How does Rappahannock utilize animated technology to increase engagement?
DK: We've been offering online energy calculators and other efficiency tools for years, but customer adoption has been low. While these tools can be useful, customers do not take the time to use them and they are not tied directly to the monthly bills. Additionally, we found that customers do not necessarily make the connection between changes in the weather and fluctuations in their monthly bill amount.
Earlier this year, REC launched a pilot program, working with Apogee Interactive, to send animated messages to customers whose monthly bills varied by $10 or more from the previous month. REC customers who receive the video bill messaging email can click on a link and watch a customized animation that explains the amount of change in the bill from the previous month. The animations break down elements of the consumers' most recent bills by explaining the impact of weather, number of days in the billing period, and other usage factors that may have prompted changes in the bill. We are still monitoring the program, but the initial reception has been overwhelmingly positive, with the email launch garnering an impressive 46 percent open rate and a 30 percent click-through rate. Ninety-five percent of customers found the information easy to understand, and 86 percent found the information useful.
What is your communication system for outage incidents?
DK: REC utilizes different communication strategies depending on the outage type. For instance, for planned outages, REC uses social media and outbound phone calls to get the message out. In a major outage, traditional media channels, social media, broadcast text messages and email channels may be employed.
Earlier this year, REC developed a new automated outage text alert system for routine, or less widespread, outage events. Customers experiencing an interruption of service who are enrolled in the program automatically receive text message alerts, informing them of the number of customers affected by the service interruption, estimated restoration time, and cause of the outage. The feedback from customers enrolled in the program continues to be positive.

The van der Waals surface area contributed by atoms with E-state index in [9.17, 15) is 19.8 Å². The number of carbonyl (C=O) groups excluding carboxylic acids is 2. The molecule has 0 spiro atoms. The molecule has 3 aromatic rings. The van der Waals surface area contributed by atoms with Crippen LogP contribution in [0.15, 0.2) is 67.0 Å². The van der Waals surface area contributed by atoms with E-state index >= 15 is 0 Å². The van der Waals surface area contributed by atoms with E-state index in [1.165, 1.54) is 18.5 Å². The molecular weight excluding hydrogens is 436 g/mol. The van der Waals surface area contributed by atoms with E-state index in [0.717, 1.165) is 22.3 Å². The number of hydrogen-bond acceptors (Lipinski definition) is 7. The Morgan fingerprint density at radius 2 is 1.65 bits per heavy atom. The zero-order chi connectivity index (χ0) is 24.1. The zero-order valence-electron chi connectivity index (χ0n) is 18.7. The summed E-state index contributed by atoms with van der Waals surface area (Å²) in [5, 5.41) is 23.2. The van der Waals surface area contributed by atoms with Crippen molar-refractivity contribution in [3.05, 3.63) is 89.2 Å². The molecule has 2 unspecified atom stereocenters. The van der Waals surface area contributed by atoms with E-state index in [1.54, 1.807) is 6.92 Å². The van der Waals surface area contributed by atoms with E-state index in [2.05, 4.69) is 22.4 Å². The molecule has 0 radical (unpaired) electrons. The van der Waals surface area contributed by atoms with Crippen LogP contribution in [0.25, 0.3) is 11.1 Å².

Other elements of REC's communication system include an online outage center with a detailed outage map and summary page, and information on the power restoration process. Customers can report an outage by phone, or online using any web-enabled device.
David Koogler is the Vice President of Member and External Relations for Rappahannock Electric Cooperative (REC), one of the largest electric cooperatives in the U.S. REC serves over 160,000 customers in 22 counties, and is based in Fredericksburg, Virginia, just south of Washington, DC. Mr. Koogler is responsible for the strategic leadership of all customer support activities at REC, including regulatory and government affairs, communications and public relations, conservation and renewable energy programs, key accounts and economic development, as well as the coop's contact center, billing and collections functions. Mr. Koogler joined REC in March 2011.
He has extensive electric utility experience, having previously worked for more than 30 years for Dominion Virginia Power where he managed retail access, customer billing, rates and regulatory affairs, and key accounts. Mr. Koogler graduated magna cum laude from Washington and Lee University with a Bachelor of Science in Physics/Engineering and from Virginia Commonwealth University with a Master of Business Administration.
Join David at the Utility Customer Engagement Conference, February 24-25, 2016 in Miami, FL.